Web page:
On Tiger:  “You had this image of Tiger as being Mr. Perfect. The way he dressed, the way he played, the family, the way he worked out. Everything was perfect. And that image has been shattered. I dont think the level of his play will decrease in any way. In some ways he might be even more determined to prove himself. But I think the other players will see him in a different light I think he intimidated so many players for so long that basically playing with Tiger was a transformation … he would find an extra gear and they couldnt. Now you have the players like Rory McIlroy and Rickie Fowler and they are going to go in with an attitude that this guy isnt perfect, hes human after all and they have a chance. And really believing it, which is a big difference.”

On Wie:“She has the ability, whether she wants it or not that badly… life is a choice. I know she definitely wouldn’t enjoy playing golf 24 by 7 like some of these other girls. She has other things in her life, other interests. It is healthy to some extent. But within certain limitations to what she wants to achieve, she could be very dominant. She and Suzann Pettersen are the best going. Nothing against these Koren girls out there, who are very good players, but there is no dominant player among them.”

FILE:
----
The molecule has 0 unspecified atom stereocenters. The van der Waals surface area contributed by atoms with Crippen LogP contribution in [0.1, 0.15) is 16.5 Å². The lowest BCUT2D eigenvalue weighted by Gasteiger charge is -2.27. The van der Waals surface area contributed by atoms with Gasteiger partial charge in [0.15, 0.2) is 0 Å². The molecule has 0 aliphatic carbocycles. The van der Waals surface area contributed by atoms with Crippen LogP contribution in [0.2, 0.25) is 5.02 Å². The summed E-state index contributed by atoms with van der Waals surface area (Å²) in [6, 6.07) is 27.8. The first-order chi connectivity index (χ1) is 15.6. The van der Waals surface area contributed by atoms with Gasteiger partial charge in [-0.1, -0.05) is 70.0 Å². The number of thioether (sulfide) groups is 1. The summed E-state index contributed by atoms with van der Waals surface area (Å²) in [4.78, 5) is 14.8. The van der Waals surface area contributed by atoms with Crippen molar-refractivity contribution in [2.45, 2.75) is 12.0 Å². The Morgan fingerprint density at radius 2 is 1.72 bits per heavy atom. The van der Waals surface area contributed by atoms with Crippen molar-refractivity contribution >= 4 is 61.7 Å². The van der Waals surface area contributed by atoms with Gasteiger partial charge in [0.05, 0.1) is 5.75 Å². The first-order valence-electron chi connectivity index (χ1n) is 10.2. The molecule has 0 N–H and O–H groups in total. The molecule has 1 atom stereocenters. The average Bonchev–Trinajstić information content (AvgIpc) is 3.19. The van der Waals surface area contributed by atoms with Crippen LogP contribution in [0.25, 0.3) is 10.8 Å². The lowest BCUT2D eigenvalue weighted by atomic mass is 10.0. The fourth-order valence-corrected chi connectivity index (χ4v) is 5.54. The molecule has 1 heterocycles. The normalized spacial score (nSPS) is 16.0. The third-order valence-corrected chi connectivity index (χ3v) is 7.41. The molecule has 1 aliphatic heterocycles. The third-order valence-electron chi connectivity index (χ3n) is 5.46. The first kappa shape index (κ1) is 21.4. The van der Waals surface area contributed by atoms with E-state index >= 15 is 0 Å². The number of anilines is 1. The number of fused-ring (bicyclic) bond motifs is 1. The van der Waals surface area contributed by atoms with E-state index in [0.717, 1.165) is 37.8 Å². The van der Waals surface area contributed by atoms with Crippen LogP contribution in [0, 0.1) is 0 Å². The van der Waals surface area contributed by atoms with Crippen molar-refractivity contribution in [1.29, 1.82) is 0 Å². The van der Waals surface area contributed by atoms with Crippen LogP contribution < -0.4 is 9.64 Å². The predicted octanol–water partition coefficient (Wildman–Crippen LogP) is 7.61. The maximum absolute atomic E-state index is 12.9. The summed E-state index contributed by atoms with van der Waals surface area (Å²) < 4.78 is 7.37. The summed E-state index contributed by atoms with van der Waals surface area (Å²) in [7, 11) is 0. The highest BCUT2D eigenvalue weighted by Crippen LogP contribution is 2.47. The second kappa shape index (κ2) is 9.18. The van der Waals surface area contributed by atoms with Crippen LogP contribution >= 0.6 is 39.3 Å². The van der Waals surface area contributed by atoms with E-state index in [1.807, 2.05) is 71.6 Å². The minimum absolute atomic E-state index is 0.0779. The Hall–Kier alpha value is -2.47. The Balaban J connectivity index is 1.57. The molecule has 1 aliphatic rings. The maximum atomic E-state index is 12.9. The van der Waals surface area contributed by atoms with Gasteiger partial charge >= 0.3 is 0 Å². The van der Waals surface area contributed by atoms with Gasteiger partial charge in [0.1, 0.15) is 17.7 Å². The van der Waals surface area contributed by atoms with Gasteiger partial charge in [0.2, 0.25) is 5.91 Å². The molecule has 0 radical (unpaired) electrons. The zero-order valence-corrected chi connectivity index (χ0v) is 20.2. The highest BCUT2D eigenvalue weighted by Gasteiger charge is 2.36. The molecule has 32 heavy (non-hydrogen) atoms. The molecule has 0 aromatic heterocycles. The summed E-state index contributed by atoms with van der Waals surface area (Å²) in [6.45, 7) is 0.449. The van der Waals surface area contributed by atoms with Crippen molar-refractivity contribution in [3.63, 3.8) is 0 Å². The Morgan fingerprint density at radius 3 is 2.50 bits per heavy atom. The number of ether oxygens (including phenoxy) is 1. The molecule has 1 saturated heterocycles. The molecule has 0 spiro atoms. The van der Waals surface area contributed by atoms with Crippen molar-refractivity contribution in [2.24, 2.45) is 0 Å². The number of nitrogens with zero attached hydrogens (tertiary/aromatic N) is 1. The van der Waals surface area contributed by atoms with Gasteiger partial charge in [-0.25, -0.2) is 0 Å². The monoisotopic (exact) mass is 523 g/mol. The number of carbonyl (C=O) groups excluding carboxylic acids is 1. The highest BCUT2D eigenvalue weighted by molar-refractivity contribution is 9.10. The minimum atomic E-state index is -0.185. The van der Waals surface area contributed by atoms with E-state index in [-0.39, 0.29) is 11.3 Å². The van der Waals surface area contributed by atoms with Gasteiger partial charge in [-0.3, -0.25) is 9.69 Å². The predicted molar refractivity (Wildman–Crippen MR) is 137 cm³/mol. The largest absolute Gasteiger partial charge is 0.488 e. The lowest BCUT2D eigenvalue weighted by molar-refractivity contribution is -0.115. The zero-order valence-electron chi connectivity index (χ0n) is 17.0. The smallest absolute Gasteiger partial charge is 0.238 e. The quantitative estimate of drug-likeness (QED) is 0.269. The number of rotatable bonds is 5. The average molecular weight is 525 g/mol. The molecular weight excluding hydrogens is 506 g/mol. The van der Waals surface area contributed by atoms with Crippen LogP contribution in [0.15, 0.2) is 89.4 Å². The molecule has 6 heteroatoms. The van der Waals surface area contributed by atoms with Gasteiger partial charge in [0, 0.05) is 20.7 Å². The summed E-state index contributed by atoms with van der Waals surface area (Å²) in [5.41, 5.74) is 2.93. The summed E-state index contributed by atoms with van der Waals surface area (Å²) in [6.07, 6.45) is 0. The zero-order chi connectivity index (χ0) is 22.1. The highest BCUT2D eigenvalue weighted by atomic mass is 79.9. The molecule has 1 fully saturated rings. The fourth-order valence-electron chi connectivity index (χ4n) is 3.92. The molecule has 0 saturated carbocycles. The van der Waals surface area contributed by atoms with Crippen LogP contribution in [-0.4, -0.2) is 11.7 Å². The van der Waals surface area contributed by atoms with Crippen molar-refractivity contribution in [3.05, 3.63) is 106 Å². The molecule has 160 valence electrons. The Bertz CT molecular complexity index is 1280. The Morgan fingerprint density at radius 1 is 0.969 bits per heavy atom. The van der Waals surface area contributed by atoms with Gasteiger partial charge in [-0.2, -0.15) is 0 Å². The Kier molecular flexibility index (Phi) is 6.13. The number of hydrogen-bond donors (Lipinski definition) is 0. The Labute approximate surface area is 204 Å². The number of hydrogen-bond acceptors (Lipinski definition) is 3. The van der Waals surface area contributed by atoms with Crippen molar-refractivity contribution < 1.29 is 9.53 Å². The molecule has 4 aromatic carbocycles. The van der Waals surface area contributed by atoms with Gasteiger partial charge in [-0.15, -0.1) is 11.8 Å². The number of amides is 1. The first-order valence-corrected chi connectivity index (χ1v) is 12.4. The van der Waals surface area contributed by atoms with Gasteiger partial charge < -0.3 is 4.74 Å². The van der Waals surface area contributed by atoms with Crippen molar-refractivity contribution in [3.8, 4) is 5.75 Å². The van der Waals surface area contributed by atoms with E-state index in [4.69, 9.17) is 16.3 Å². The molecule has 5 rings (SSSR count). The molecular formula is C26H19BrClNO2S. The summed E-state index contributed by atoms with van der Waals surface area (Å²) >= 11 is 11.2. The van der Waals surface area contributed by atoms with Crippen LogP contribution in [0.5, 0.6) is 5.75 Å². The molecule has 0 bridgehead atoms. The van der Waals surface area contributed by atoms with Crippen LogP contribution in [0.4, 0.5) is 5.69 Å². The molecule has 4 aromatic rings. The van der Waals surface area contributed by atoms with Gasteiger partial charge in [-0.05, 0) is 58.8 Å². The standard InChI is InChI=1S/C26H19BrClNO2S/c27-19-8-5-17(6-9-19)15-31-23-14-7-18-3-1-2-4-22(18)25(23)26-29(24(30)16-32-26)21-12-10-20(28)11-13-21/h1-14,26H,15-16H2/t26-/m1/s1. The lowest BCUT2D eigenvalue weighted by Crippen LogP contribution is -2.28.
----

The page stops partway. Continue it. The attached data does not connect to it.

On Stack and Tilt: “There’s no point in the game where a method has ever worked. And stack and tilt is a method. Those commercials they have on TV — do any of them work with them any more?”

We also talked about swing coaches and what leads to a lengthy career. Canadian Sean Foley’sname came up several times, including a conversation about former Masters winner Trevor Immelman, who moved to Foley last year, only to head back to Leadbetter soon afterwards: